Your quick reference guide as to what you can expect from The Maldives, where you need to go, why you should go, who should go and when you should go.
The Maldives are made up of a chain of nearly 1,200 coral islands, most of them uninhabited and none measuring more than 1.8 metres (six feet) above sea level. With its abundant sea life and sandy beaches, The Maldives are a tropical paradise.
The Maldives are located in the Indian Ocean to the south west of India and Sri Lanka. Visitors from the UK can fly direct to Male or via the Middle East, India or Sri Lanka. Upon arrival in the capital Male, guests are whisked off to their resort by speedboat, seaplane or for the more remote resorts further afield, domestic flight.
The Maldives are the ultimate tropical paradise, pretty coral islands boasting lush green vegetation, fringed by powder white beaches, surrounded by reefs teeming with brilliantly coloured fish. Lavish overwater and beach bungalows many of which have private pools and outdoor bathrooms, invite guests to luxuriate in the privacy of their own villa, while all myriad facilities including award winning Spa’s, water sports, world class diving, deep sea fishing and on the larger islands tennis, even golf, will assure anyone nervous of itchy feet are in no way short of ways to while away the hours.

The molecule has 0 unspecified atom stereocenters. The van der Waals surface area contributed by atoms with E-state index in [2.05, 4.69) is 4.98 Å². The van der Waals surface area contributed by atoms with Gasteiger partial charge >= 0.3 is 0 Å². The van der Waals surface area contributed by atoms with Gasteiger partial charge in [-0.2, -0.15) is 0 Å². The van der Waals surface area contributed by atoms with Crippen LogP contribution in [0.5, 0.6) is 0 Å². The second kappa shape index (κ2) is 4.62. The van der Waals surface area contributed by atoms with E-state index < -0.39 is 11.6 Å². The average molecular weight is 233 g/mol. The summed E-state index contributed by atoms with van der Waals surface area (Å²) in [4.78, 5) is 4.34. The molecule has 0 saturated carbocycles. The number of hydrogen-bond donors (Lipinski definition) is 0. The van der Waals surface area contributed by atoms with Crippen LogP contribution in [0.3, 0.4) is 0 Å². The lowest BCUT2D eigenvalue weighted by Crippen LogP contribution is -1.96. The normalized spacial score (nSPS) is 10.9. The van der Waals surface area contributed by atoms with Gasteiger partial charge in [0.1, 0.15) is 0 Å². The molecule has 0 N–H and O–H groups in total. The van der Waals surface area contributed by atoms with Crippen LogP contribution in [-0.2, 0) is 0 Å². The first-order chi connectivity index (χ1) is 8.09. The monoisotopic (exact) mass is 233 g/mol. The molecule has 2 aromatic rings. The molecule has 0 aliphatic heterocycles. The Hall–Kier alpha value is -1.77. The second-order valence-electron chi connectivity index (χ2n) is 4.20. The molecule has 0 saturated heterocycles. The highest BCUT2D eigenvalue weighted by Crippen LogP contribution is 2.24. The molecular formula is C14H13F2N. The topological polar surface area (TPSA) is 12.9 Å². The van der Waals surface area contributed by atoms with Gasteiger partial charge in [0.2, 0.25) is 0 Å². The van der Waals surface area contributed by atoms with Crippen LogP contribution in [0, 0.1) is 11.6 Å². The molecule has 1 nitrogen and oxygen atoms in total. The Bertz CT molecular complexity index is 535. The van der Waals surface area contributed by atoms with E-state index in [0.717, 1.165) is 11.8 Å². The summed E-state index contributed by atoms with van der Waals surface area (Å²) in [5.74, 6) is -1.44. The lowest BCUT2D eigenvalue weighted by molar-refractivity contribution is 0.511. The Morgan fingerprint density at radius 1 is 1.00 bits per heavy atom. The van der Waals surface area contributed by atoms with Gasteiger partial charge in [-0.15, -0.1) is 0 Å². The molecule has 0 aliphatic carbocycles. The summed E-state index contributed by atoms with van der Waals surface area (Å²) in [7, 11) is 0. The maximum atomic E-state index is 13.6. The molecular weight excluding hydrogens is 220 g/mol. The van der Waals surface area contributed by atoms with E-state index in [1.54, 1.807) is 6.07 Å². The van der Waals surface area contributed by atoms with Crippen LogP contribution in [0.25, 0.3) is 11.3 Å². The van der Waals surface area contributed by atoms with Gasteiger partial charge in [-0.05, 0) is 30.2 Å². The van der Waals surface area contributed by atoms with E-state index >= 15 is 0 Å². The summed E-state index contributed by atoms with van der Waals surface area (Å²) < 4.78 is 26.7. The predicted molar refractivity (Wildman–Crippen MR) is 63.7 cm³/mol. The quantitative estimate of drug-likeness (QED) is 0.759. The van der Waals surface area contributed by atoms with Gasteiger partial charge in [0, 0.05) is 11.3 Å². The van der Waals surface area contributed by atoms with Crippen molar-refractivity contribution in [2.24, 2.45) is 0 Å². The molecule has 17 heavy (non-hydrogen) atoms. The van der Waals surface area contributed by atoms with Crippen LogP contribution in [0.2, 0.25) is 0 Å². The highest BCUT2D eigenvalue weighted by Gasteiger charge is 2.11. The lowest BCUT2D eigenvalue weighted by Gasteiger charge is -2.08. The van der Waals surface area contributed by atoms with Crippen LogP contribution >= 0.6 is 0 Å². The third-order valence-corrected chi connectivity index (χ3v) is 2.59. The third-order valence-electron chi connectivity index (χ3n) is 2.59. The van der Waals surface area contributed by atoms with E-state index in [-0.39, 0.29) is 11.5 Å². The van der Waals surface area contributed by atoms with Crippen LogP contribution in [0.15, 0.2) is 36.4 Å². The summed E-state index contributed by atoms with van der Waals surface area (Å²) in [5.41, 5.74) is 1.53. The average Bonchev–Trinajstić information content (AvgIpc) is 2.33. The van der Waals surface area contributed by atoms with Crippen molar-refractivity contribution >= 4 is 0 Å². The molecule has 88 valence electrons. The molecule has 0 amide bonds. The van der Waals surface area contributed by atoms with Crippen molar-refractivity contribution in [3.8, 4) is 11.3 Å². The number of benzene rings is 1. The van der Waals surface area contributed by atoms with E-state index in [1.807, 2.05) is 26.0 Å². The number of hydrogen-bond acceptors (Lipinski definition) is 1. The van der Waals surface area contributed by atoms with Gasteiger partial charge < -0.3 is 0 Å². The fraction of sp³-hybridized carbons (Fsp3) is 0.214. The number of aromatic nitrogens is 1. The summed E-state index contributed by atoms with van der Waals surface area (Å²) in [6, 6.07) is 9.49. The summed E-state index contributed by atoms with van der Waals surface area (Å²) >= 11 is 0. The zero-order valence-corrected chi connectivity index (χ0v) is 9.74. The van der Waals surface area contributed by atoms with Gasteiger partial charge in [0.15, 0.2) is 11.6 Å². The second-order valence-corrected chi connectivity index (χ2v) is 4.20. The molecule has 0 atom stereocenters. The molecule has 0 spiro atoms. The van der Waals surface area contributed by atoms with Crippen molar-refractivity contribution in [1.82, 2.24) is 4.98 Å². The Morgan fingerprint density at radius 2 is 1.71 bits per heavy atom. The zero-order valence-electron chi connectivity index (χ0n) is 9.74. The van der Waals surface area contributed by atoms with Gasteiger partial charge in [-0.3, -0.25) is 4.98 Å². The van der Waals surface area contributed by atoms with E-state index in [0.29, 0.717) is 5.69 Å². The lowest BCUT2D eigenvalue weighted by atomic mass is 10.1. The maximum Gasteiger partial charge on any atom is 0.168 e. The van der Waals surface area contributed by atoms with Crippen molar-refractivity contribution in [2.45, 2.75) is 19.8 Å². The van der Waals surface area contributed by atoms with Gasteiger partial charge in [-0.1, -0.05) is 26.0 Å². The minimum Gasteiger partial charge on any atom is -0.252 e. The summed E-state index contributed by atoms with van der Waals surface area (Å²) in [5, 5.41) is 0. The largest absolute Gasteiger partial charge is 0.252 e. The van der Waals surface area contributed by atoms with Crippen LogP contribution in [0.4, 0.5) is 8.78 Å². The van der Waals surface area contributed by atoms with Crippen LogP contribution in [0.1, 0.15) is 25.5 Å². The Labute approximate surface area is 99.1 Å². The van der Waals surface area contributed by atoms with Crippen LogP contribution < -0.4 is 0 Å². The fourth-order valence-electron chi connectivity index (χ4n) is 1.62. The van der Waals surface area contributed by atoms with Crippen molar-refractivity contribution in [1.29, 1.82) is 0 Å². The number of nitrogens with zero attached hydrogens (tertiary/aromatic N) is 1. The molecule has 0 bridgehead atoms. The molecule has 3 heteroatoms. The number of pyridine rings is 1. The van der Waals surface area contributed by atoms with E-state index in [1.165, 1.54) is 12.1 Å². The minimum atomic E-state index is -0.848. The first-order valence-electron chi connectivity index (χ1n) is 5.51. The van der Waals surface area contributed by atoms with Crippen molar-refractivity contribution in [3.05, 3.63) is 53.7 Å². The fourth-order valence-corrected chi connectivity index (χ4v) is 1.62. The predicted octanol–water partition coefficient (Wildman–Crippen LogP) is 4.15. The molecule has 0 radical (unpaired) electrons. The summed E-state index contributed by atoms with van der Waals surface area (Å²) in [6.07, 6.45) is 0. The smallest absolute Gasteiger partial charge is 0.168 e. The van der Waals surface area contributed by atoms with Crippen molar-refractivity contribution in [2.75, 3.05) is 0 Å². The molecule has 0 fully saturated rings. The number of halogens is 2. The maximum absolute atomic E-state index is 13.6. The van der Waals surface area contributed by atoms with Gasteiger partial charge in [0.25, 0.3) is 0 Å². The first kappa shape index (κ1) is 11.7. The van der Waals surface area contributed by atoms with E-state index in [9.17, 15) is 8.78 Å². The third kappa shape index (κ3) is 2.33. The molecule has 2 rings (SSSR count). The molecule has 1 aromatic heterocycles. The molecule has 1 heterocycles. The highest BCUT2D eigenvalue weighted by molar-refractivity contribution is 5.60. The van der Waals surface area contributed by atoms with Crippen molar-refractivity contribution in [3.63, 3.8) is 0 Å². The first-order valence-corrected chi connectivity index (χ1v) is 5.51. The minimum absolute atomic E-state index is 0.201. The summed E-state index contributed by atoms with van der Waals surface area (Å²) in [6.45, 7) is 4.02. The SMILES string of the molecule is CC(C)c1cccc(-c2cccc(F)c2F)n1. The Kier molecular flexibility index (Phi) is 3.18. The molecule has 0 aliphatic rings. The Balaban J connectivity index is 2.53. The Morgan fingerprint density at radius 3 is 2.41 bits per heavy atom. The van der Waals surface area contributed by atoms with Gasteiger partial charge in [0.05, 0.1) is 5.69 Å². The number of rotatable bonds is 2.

There is a resort to suit everyone in the Maldives. From empty nesters and honeymooners to families and friends, romantic opportunities are in abundance coupled with complete relaxation, while activity and adventure lie in wait for those who fear boredom and indolence.
Today The Maldives are a year round destination. Weather patterns have become blurred and as such there is no ‘bad’ time to go. Your best chance of good weather is between December and April with rates peaking over Christmas and New Year. You are more likely to expereince storms from May to November, though you can still expect warm weather, skies may be cloudy and the humidity is higher. This is the shoulder season when you'll benefit from better rates and offers, as well as less croweded resorts, with the exception of August.
The transitional period toward the end of October and beginning of November has brought more rain to the region in recent years but as with all tropical destinations, rain can be expected at any time of year, even in peak months.
Diving is good year-round, although a basic rule is that life on the reef is more varied and visibility better on the western side of any atoll from May to November and from the eastern side of any atoll December to April.
The surfing season runs from March to October, which is when resorts are cheapest.